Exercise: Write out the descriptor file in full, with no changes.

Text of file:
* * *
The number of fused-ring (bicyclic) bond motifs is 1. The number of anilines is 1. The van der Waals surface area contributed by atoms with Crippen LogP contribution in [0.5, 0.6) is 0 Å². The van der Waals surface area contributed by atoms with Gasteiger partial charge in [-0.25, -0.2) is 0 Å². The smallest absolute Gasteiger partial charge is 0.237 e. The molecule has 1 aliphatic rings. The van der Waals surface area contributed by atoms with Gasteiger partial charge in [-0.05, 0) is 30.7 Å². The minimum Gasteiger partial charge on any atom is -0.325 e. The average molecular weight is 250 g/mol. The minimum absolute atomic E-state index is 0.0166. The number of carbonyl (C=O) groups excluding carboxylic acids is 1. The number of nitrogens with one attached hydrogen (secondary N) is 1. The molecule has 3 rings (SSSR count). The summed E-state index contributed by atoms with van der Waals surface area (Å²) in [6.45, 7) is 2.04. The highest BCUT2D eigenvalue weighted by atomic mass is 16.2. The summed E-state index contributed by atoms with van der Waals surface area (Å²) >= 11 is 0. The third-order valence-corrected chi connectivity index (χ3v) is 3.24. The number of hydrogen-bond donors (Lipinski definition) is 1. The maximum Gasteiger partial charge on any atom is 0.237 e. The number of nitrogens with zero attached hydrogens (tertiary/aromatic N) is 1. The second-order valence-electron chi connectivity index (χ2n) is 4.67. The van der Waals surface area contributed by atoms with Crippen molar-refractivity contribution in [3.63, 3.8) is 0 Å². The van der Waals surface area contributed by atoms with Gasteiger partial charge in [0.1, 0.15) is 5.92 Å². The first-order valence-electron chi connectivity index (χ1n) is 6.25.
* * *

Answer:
The number of fused-ring (bicyclic) bond motifs is 1. The number of anilines is 1. The van der Waals surface area contributed by atoms with Crippen LogP contribution in [0.5, 0.6) is 0 Å². The van der Waals surface area contributed by atoms with Gasteiger partial charge in [-0.25, -0.2) is 0 Å². The smallest absolute Gasteiger partial charge is 0.237 e. The molecule has 1 aliphatic rings. The van der Waals surface area contributed by atoms with Gasteiger partial charge in [-0.05, 0) is 30.7 Å². The minimum Gasteiger partial charge on any atom is -0.325 e. The average molecular weight is 250 g/mol. The minimum absolute atomic E-state index is 0.0166. The number of carbonyl (C=O) groups excluding carboxylic acids is 1. The number of nitrogens with one attached hydrogen (secondary N) is 1. The molecule has 3 rings (SSSR count). The summed E-state index contributed by atoms with van der Waals surface area (Å²) in [6.45, 7) is 2.04. The highest BCUT2D eigenvalue weighted by atomic mass is 16.2. The summed E-state index contributed by atoms with van der Waals surface area (Å²) >= 11 is 0. The third-order valence-corrected chi connectivity index (χ3v) is 3.24. The number of hydrogen-bond donors (Lipinski definition) is 1. The maximum Gasteiger partial charge on any atom is 0.237 e. The number of nitrogens with zero attached hydrogens (tertiary/aromatic N) is 1. The second-order valence-electron chi connectivity index (χ2n) is 4.67. The van der Waals surface area contributed by atoms with Crippen molar-refractivity contribution in [3.63, 3.8) is 0 Å². The van der Waals surface area contributed by atoms with Gasteiger partial charge in [0.1, 0.15) is 5.92 Å². The first-order valence-electron chi connectivity index (χ1n) is 6.25.